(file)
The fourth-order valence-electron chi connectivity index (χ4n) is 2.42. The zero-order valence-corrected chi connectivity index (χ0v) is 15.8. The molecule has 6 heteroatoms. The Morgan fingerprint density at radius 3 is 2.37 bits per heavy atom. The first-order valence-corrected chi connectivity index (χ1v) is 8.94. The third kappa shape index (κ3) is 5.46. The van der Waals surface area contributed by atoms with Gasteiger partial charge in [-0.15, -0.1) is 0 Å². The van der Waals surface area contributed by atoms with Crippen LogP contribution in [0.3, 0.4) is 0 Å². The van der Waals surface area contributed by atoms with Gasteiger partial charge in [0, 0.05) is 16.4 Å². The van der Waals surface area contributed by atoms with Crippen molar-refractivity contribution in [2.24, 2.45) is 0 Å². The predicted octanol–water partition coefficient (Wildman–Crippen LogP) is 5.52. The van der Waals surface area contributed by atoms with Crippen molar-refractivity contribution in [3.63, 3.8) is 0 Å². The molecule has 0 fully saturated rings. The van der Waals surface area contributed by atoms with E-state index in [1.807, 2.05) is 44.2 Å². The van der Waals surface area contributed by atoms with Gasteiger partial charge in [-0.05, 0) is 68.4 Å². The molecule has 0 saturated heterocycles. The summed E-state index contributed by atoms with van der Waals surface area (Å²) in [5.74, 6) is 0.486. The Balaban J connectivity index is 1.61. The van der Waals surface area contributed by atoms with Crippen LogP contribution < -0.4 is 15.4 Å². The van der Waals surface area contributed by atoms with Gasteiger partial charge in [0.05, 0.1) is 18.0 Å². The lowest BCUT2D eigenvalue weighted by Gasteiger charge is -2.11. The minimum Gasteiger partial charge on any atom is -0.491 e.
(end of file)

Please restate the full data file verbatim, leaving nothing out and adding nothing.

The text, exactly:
The fourth-order valence-electron chi connectivity index (χ4n) is 2.42. The zero-order valence-corrected chi connectivity index (χ0v) is 15.8. The molecule has 6 heteroatoms. The Morgan fingerprint density at radius 3 is 2.37 bits per heavy atom. The first-order valence-corrected chi connectivity index (χ1v) is 8.94. The third kappa shape index (κ3) is 5.46. The van der Waals surface area contributed by atoms with Gasteiger partial charge in [-0.15, -0.1) is 0 Å². The van der Waals surface area contributed by atoms with Crippen LogP contribution in [0.3, 0.4) is 0 Å². The van der Waals surface area contributed by atoms with Gasteiger partial charge in [0, 0.05) is 16.4 Å². The van der Waals surface area contributed by atoms with Crippen molar-refractivity contribution in [2.24, 2.45) is 0 Å². The predicted octanol–water partition coefficient (Wildman–Crippen LogP) is 5.52. The van der Waals surface area contributed by atoms with Crippen molar-refractivity contribution in [3.63, 3.8) is 0 Å². The molecule has 0 fully saturated rings. The van der Waals surface area contributed by atoms with E-state index in [1.807, 2.05) is 44.2 Å². The van der Waals surface area contributed by atoms with Gasteiger partial charge in [-0.05, 0) is 68.4 Å². The molecule has 0 saturated heterocycles. The summed E-state index contributed by atoms with van der Waals surface area (Å²) in [5.74, 6) is 0.486. The Balaban J connectivity index is 1.61. The van der Waals surface area contributed by atoms with Crippen LogP contribution < -0.4 is 15.4 Å². The van der Waals surface area contributed by atoms with Gasteiger partial charge in [0.05, 0.1) is 18.0 Å². The lowest BCUT2D eigenvalue weighted by Gasteiger charge is -2.11. The minimum Gasteiger partial charge on any atom is -0.491 e.